At first, we crammed in whatever we thought we would need for our 5 year adventure. But after our first winter, we realized that we were carrying around more stuff than we were likely to use on the next leg of our journey. We have learned, confirmed by a number of other full-timers, that renting storage lockers is a waste of money, despite the fact they are everywhere we go on our travels! Our reality is that we are cheating a little bit by still keeping a bunch of “stuff” in the corner of our son’s basement. But we are committed to going through all that next summer, and deciding on a better home for those former treasures. BTW, Betty & I realize that the heartbreaking exercise of getting rid of our worldly possessions gets passed on to our children when we die, so if we can help dispose of a few things now, it lifts the burden for them later: a worthwhile exercise!
Ok, now out of the morbid and into the living! Betty & I have learned that we prefer national, state and provincial parks for our back-to-nature camping experience. While they don’t necessarily offer all the amenities of a private paved or gravel parking lot (water, sewer and 50 amp electrical on every site, with no trees to obstruct your slide-outs), they usually provide much larger campsites surrounded by some gorgeous scenery. One need only scroll back to some of our previous
posts to see what we’re talking about. Many parks are nestled in forests, precariously close to rugged cliffs, or near the sound of crashing waves. They cannot accommodate 45’ diesel pushers, and knocking down the trees and leveling the rugged terrain would take away from the natural beauty of these spots. In many parks, 35’ is the maximum permitted length, so those beautiful parks are not an option for a longer rig.
Larger RVs also cannot be accommodated in many scenic road-side pull offs. For instance, we drove the Cabot Trail (Aug. 16/18 post: The Majestic Cabot Trail) in our Smart car, stopping to take a closer look at amazing views along the way. Since motorhomes would not fit in most of these scenic look-outs, drivers and their passengers were forced to sail by and miss out on their trip’s raison d’être.
Also, the bigger the RV, the more it weighs and the more gas required to move it down the road. Ferries usually charge by the foot after a certain length, and some smaller ferries have a limit to the size of RV they can accommodate. Toll roads often charge by the number of axles on a vehicle, and some parking lots and rest areas simply don’t have room for larger vehicles. While the cost of gas, tolls etc. may not be prohibitive for short trips, it can add up substantially over time, taking away funds that could be better spent elsewhere.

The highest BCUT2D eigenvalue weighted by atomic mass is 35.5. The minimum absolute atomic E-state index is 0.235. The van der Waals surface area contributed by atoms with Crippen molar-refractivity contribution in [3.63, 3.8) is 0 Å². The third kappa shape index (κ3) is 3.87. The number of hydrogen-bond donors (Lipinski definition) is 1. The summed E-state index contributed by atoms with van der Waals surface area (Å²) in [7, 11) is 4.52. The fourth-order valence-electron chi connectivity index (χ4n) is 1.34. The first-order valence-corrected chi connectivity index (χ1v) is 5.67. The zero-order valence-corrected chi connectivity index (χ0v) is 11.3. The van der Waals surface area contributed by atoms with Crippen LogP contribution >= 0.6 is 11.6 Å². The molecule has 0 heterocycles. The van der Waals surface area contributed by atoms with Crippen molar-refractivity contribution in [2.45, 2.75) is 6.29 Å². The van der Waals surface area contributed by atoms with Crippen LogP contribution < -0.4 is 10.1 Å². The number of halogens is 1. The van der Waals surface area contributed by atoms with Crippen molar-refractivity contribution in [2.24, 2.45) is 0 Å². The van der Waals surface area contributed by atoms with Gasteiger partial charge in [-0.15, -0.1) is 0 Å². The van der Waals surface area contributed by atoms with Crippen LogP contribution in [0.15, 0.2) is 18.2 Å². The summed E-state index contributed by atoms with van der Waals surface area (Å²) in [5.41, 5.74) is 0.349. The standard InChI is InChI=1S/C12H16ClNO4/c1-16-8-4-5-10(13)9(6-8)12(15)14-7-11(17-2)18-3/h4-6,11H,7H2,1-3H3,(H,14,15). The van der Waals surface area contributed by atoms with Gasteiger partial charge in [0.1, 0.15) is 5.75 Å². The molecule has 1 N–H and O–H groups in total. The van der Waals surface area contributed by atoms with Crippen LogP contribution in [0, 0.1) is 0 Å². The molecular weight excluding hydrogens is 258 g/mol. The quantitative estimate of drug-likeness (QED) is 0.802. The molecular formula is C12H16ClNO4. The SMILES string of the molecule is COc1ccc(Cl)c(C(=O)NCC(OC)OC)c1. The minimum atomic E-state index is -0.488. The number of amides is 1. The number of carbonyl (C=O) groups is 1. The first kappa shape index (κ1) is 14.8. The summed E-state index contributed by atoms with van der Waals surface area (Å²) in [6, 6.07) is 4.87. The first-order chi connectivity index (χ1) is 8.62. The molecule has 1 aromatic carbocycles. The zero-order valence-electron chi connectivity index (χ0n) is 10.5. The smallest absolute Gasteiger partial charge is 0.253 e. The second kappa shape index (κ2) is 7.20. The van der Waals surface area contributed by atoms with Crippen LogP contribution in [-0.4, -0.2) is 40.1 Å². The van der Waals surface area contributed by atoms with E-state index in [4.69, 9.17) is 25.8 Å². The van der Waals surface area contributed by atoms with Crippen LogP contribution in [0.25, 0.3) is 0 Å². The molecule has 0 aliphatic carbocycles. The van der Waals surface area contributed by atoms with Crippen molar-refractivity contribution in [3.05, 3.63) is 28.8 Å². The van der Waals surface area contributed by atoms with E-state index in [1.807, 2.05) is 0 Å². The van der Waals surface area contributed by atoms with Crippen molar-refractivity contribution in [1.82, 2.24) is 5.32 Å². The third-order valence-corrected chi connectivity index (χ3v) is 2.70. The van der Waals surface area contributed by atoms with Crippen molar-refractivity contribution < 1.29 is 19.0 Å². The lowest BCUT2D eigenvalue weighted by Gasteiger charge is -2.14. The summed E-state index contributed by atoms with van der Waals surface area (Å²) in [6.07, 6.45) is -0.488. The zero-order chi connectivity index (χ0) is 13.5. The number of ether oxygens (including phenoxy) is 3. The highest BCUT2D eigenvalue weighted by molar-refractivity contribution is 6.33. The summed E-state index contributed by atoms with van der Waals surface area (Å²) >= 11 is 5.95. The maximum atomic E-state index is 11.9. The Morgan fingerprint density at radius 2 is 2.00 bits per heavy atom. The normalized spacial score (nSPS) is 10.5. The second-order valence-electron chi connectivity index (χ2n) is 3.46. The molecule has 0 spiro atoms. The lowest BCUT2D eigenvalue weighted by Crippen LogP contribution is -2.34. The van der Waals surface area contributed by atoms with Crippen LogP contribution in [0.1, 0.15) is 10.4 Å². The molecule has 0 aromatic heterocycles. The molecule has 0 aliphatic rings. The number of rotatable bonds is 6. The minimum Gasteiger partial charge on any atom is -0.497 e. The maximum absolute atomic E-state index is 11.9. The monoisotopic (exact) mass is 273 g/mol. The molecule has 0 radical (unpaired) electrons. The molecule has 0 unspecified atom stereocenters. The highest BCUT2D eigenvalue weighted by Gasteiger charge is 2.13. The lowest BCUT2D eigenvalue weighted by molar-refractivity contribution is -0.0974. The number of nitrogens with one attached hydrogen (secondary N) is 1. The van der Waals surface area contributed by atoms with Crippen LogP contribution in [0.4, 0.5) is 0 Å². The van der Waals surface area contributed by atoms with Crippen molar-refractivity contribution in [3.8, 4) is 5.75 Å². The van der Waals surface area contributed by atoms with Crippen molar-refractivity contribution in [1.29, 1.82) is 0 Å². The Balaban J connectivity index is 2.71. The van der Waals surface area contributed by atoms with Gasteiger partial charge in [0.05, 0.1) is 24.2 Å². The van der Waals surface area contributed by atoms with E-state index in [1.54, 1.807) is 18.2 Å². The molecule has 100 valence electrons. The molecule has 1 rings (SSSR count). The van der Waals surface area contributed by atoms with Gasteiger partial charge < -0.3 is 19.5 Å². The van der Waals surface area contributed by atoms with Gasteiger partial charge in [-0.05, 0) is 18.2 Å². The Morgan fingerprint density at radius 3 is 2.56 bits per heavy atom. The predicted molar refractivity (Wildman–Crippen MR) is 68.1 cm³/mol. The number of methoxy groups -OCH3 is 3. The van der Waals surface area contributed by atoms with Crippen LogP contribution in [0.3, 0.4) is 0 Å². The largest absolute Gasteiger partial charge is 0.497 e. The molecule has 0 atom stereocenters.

The more Betty & I travel, the more we realize that we can live without a lot of extra baggage. Our focus these days is more on what we can get rid of, rather than what we can accumulate. Living in a smaller RV, we can ignore all the TV and magazine ads enticing us to buy a bigger this or that. When we realize we can be content with less, we are liberated from carrying lots of stuff in a larger motorhome. For us, bigger is definitely not better!
2. We Should Slow Down! In mapping out our 5 year travel plan to visit 48 states and 10 provinces, I thought I was being conservative in limiting travel days to 3 ½ – 4 hours: breaking camp between 10:30 – 11:00 am, stopping for lunch between noon and 1:30 pm, and setting up at our new location between 3:30 – 4:00 pm. That part of the schedule has worked out quite well in our first year. However, we have already visited more than half the states and provinces, because often I only allowed one or two days for each stop. That meant that we were usually more focused on grocery shopping and getting ready to leave, than on enjoying the surroundings at our campground.
We learned that this overlandish odyssey is not a race, and we should slow down and smell the roses a little more along the way. Why do we need to get up and move so often? Unless there is a hurricane or tornado coming in, we hope to spend a little more time at some of the nicer locations we unexpectedly encounter. As an example, we only intended to spend 5 days on Prince Edward Island, but after we got there and fell in love with the laid back beauty, we spent at least 2 weeks enjoying just a fraction of what the island has to offer. In future, we hope to return to places like that and spend longer periods soaking up the ambiance and scenery.
3. We Can Stay Off The Grid More. While we currently have a glitch with our inverter/charger, we have found the addition of solar power to our motorhome to be very liberating. In addition to the aforementioned national, state, and provincial parks that don’t always have electrical posts at each site, we have accessed many other overnight spots without shore
power. Earlier posts note stays in Walmart and Cracker Barrel parking lots, and wonderful visits through Boondockers Welcome and Harvest Host. Bureau of Land Management (BLM) campsites are a great find, as are the many free camping web sites listed on the Internet. Almost none of them offer shore power, but if you have solar panels, it is possible to dry camp for free or cheap across the continent.